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DLINFO(3)		 BSD Library Functions Manual		     DLINFO(3)

     dlinfo -- information about dynamically loaded object

     Standard C	Library	(libc, -lc)

     #include <link.h>
     #include <dlfcn.h>

     dlinfo(void * restrict handle, int	request, void *	restrict p);

     The dlinfo() function provides information	about dynamically loaded ob-
     ject.  The	action taken by	dlinfo() and exact meaning and type of p argu-
     ment depend on value of the request argument provided by caller.

     The handle	argument is either the value returned from the dlopen(3) func-
     tion call or special handle RTLD_SELF.  If	handle is the value returned
     from dlopen(3), the information returned by the dlinfo() function per-
     tains to the specified object.  If	handle is the special handle
     RTLD_SELF,	the information	returned pertains to the caller	itself.

     Possible values for the request argument are:

	     Retrieve the Link_map (struct link_map) structure pointer for the
	     specified handle.	On successful return, the p argument is	filled
	     with the pointer to the Link_map structure	(Link_map **p) de-
	     scribing a	shared object specified	by the handle argument.	 The
	     Link_map structures are maintained	as a doubly linked list	by, in the same order as dlopen(3) and dlclose(3) are
	     called.  See EXAMPLES, example 1.

	     The Link_map structure is defined in <link.h> and has the follow-
	     ing members:

		   caddr_t	   l_base;    /* Base Address of library */
		   const char	   *l_name;   /* Absolute Path to Library */
		   const void	   *l_ld;     /* Pointer to .dynamic in	memory */
		   struct link_map *l_next,   /* linked	list of	mapped libs */
		   caddr_t	   l_addr;     /* Load Offset of library */
		   const char	   *l_refname; /* Object this one filters for */

	     l_base  The base address of the object loaded into	memory.

	     l_name  The full name of the loaded shared	object.

	     l_ld    The address of the	dynamic	linking	information segment
		     (PT_DYNAMIC) loaded into memory.

	     l_next  The next Link_map structure on the	link-map list.

	     l_prev  The previous Link_map structure on	the link-map list.

	     l_addr  The load offset of	the object, that is, the difference
		     between the actual	load address and the base virtual ad-
		     dress the object was linked at.

		     A name of the object this object filters for, if any.  If
		     there are more then one filtee, a name from the first
		     DT_FILTER dynamic entry is	supplied.

	     Retrieve the library search paths associated with the given
	     handle argument.  The p argument should point to Dl_serinfo
	     structure buffer (Dl_serinfo *p).	The Dl_serinfo structure must
	     be	initialized first with the RTLD_DI_SERINFOSIZE request.

	     The returned Dl_serinfo structure contains	dls_cnt	Dl_serpath en-
	     tries.  Each entry's dlp_name field points	to the search path.
	     The corresponding dlp_info	field contains one of more flags indi-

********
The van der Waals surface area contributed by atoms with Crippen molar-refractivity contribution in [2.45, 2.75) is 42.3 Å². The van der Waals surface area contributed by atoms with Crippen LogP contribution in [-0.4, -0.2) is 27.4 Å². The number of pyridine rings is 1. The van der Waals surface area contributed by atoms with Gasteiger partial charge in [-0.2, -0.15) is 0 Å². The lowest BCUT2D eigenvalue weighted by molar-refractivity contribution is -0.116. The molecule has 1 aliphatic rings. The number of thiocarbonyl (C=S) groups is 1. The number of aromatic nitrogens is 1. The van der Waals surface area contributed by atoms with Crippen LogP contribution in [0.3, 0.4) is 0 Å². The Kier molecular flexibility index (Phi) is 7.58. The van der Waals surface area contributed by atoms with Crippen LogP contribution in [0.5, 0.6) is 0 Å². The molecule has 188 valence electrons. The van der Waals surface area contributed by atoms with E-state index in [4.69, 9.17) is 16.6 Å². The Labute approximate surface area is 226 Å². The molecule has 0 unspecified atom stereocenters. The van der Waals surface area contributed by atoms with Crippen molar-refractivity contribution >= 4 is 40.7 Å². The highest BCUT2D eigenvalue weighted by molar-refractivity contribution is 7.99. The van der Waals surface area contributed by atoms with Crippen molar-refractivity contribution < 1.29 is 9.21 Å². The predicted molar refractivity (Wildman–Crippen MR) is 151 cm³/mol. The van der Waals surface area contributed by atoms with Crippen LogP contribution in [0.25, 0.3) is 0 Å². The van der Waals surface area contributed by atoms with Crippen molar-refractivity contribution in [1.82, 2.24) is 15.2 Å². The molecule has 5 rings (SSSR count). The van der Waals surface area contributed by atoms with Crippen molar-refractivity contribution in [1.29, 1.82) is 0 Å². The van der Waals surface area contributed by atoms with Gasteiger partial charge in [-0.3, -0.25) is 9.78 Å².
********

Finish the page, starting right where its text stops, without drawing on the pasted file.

cating the	origin of the path (see	the LA_SER_* flags defined in
	     the <link.h> header file).	 See EXAMPLES, example 2, for a	usage

	     Initialize	a Dl_serinfo structure for use in a RTLD_DI_SERINFO
	     request.  Both the	dls_cnt	and dls_size fields are	returned to
	     indicate the number of search paths applicable to the handle, and
	     the total size of a Dl_serinfo buffer required to hold dls_cnt
	     Dl_serpath	entries	and the	associated search path strings.	 See
	     EXAMPLES, example 2, for a	usage example.

	     Retrieve the origin of the	dynamic	object associated with the
	     handle.  On successful return, p argument is filled with the char
	     pointer (char *p).

     The dlinfo() function returns 0 on	success, or -1 if an error occurred.
     Whenever an error has been	detected, a message detailing it can be	re-
     trieved via a call	to dlerror(3).

     Example 1:	Using dlinfo() to retrieve Link_map structure.

     The following example shows how dynamic library can detect	the list of
     shared libraries loaded after caller's one.  For simplicity, error	check-
     ing has been omitted.

	   Link_map *map;

	   dlinfo(RTLD_SELF, RTLD_DI_LINKMAP, &map);

	   while (map != NULL) {
		   printf("%p: %s\n", map->l_addr, map->l_name);
		   map = map->l_next;

     Example 2:	Using dlinfo() to retrieve the library search paths.

     The following example shows how a dynamic object can inspect the library
     search paths that would be	used to	locate a simple	filename with
     dlopen(3).	 For simplicity, error checking	has been omitted.

	   Dl_serinfo	    _info, *info = &_info;
	   Dl_serpath	   *path;
	   unsigned int	    cnt;

	   /* determine	search path count and required buffer size */
	   dlinfo(RTLD_SELF, RTLD_DI_SERINFOSIZE, (void	*)info);

	   /* allocate new buffer and initialize */
	   info	= malloc(_info.dls_size);
	   info->dls_size = _info.dls_size;
	   info->dls_cnt = _info.dls_cnt;

	   /* obtain sarch path	information */
	   dlinfo(RTLD_SELF, RTLD_DI_SERINFO, (void *)info);

	   path	= &info->dls_serpath[0];

	   for (cnt = 1; cnt <=	info->dls_cnt; cnt++, path++) {
		   (void) printf("%2d: %s\n", cnt, path->dls_name);

     rtld(1), dladdr(3), dlopen(3), dlsym(3)

     The dlinfo() function first appeared in the Solaris operating system.  In
     FreeBSD, it first appeared	in FreeBSD 4.8.

     The FreeBSD implementation	of the dlinfo()	function was originally	writ-
     ten by Alexey Zelkin <>	and later extended and im-
     proved by Alexander Kabaev	<>.

     The manual	page for this function was written by Alexey Zelkin

BSD				 May 21, 2020				   BSD


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